When did finance go into the cloud for the first time?
Arguably, when the Electronic Communication Network (ECN) model was implemented by NASDAQ in 1971. The underlying efficiency that has resulted as a result of this milestone changed our world forever, specifically the automation of pre- and post-trade management for back-office operations. The ECN model has resulted in open access for moms and pops to become active in trading asset classes previously reserved for dealers and banks only.
What new paradigm do you see emerging?
We are watching the government become involved in more types of trading activities, first derivatives and certain types of foreign exchange. At least that’s what Dodd-Frank aims to accomplish. But since politicians don’t practically solve problems, it’s left to the US Commodity Futures Trading Commission (CFTC) and the Securities and Exchange Commission (SEC) to enforce new standards, and the technologists must respond in turn. The shift occurs when the market responds with its participation. We are seeing that now.
What is the immediate change needed, and who has to make these changes?
Firstly, it’s up to the banks and dealers to ensure the changes are in place for the moms and pops, and I am including most institutional traders as well such as hedge funds, asset managers and corporate treasury desks. What these traders will adopt from their service providers may be transparent to them, because we’re talking about order lifecycle capture and timestamp reporting functionality. The technical burden is on the banks and exchanges to leverage feature sets for clients who will inevitably require their own unique regulatory solutions, too. So, companies like Blotter are accomplished technologists who have a methodology that allows software components to be integrated for anybody in the workflow chain.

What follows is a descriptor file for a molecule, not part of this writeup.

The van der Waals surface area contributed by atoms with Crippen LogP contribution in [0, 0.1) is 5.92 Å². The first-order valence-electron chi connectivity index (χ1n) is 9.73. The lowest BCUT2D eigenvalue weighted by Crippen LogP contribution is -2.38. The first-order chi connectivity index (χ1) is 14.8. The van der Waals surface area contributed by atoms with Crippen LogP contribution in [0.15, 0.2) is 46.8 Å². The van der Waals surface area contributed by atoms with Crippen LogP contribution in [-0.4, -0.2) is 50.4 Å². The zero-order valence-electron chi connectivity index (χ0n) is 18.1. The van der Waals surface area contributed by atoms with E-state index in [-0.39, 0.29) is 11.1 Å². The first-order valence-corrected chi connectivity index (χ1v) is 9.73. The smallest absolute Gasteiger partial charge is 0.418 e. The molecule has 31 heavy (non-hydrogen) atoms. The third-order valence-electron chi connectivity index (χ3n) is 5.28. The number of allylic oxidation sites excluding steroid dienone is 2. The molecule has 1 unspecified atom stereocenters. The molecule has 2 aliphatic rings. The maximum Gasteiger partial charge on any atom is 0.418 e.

What are some outside misconceptions of your industry and what are you doing to address them?
Popular opinion of US financial institutions hit an all-time low during the 2008 financial crisis, specifically because the average investor believed banks were taking dangerous risks to the detriment of their customer portfolios. Because of this popular sentiment, the financial realm has had to make a bigger effort to differentiate themselves as responsible enterprises with risk-aversion and transparency as core values.
How do you respond to those who are distrustful of the financial services industry?
I worked with State Street Bank & Trust and was amazed at the responsiveness of their Boston-based operation. Their white papers speak for themselves, for instance Jason Moore’s viewpoints on risk management, published on the State Street website, or any of our Vision Series thought leadership papers which clearly outline our researched approach to service. The common theme for these papers is responsiveness — here’s how we respond to public concern. Blotter takes a similar approach when writing white papers for clients, constantly rethinking and changing the scope of their policies.
How do you think clients should perceive Blotter?